"Hello, My name is John Doe. I emailed a few days ago about a parking ticket that was issued to me by a deputy. The ticket was issued by Officer J.Q. Public. It was issued at 4:50 p.m. on 02/12/12 at my resident parking lot of the apartment complex in which I live. There is a single handicapped stall in a line of roughly 25 stalls which never gets used by handicapped residence as there are none that I've seen in 9 months of living here. I never park in said spot as I know the law and I do not need to start a habit of breaking it. On the 12th I did park in said spot, however what I would like to know is this being the first and only time my vehicle has ever found it's way to that spot why do I receive a ticket. When on an every single day basis there are other cars that park there which have no handicapped tagging at all. I have noted 4 different cars that have parked there over full days and full nights since then. I don't feel it my place to have to call them in to prove a point. But I would like to know where Officer Public is located now. When people are actually planning a stay there and actually seeing that the law is posted and they take no regard to it. I have a completely clean driving record, and also have an exceptionally clean criminal record. So essentially what happened for Officer Public to enter the private parking lot and issue a ticket would be someone who normally parks in the spot completely illegally was perturbed that I parked there for a quick run inside to change out laundry. So instead of doing the sensible thing they call the police department in order to get the problem taken care of. I have absolutely no way to pay any type of ticket. I have just enough resource to pay my month to month bills and nothing left over from that. So my request of you is to either dismiss the ticket, or have an active deputy dispatched on a regular basis to the residence to ticket the other violators. In my eyes it's completely unreasonable for someone to report violations when they are doing so so they can perform the exact same violation. I'm not asking for a lot really and definitly am not a repeat offender. I would just like some kind of response as well please. And thank you for your time."

It appears from the dispatch record that Mr. Doe's assumption that someone called the police is correct. We dispatched a police officer who found his vehicle in violation and issued the ticket. This is one of the very few traffic violations for which you can receive a ticket on private property.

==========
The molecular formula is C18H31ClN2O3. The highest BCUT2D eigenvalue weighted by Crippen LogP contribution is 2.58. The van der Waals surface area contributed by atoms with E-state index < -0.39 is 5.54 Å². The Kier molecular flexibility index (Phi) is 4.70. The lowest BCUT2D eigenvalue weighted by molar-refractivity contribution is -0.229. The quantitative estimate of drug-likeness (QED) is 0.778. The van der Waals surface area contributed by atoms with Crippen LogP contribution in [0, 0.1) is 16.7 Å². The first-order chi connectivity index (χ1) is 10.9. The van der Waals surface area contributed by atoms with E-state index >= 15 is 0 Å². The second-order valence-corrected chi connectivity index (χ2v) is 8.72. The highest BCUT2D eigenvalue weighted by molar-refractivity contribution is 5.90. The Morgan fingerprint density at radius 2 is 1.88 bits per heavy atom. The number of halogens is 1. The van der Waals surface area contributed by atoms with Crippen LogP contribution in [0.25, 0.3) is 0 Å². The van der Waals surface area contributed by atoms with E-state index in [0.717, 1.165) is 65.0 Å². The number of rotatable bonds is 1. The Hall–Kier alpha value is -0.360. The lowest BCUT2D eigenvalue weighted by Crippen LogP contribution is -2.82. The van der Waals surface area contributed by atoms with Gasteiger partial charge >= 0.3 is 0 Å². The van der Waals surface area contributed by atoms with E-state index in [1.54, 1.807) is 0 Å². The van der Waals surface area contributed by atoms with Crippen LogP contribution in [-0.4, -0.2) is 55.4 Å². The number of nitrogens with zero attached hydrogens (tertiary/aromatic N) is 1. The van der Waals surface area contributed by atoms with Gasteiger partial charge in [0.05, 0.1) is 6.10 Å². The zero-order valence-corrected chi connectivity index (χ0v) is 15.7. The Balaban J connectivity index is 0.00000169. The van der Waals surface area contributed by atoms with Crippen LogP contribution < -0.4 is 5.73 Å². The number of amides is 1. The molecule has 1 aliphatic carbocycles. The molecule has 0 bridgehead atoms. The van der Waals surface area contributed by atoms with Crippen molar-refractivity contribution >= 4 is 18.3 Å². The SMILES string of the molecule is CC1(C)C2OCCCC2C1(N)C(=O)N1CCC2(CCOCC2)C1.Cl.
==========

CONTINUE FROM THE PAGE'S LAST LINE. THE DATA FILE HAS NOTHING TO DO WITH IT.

Friday, February 17, 2012

Short, sweet, and simple

Yesterday afternoon, I was at the Nebraska Legislature, where the Judiciary Committee was holding a public hearing on LB1145, a bill introduced by Senator Amanda McGill concerning human trafficking.  I dread these hearings, because you just never know how long it will be. I've been there for hours on some occasions, waiting for my turn to testify. It turned out to be a good day, though, and I was in and out rather quickly.

The Judiciary Committee enforces a three minute time limit, so you have to get to the point.  I limited my remarks to just one aspect of the bill: a provision that would increase the maximum penalty for the crime of pandering when the victim is under the age of 18.  I gave an example of a case where justice might have been better served, and public safety enhanced, had this been the law.  The overtime warning light blinked red as I uttered my final syllable.

Back at the County-City building, I encountered a colleague, who shall remain nameless for the time being.  "How'd it go?" she inquired.  "Short, sweet, and simple," I replied.  "You, or your testimony?" she asked.



At any rate, for those of you interested, here is the text of my testimony:

"I am here on behalf of the City of Lincoln to support LB 1145. I testified here two months ago on Legislative Resolution 243, and gave some local examples of human trafficking cases in Lincoln.  Although few of these come to the attention of the police, I believe that they are more common than most people realize.
Today, I would like to focus on the primary reason I support LB 1145. The bill changes the crime of pandering from a Class 4 Felony, punishable by up to 5 years in prison, to a Class 3 felony, punishable by up to 20 years in prison, when the victim is under the age of 18.  I think this change treats the crime with the gravity it deserves.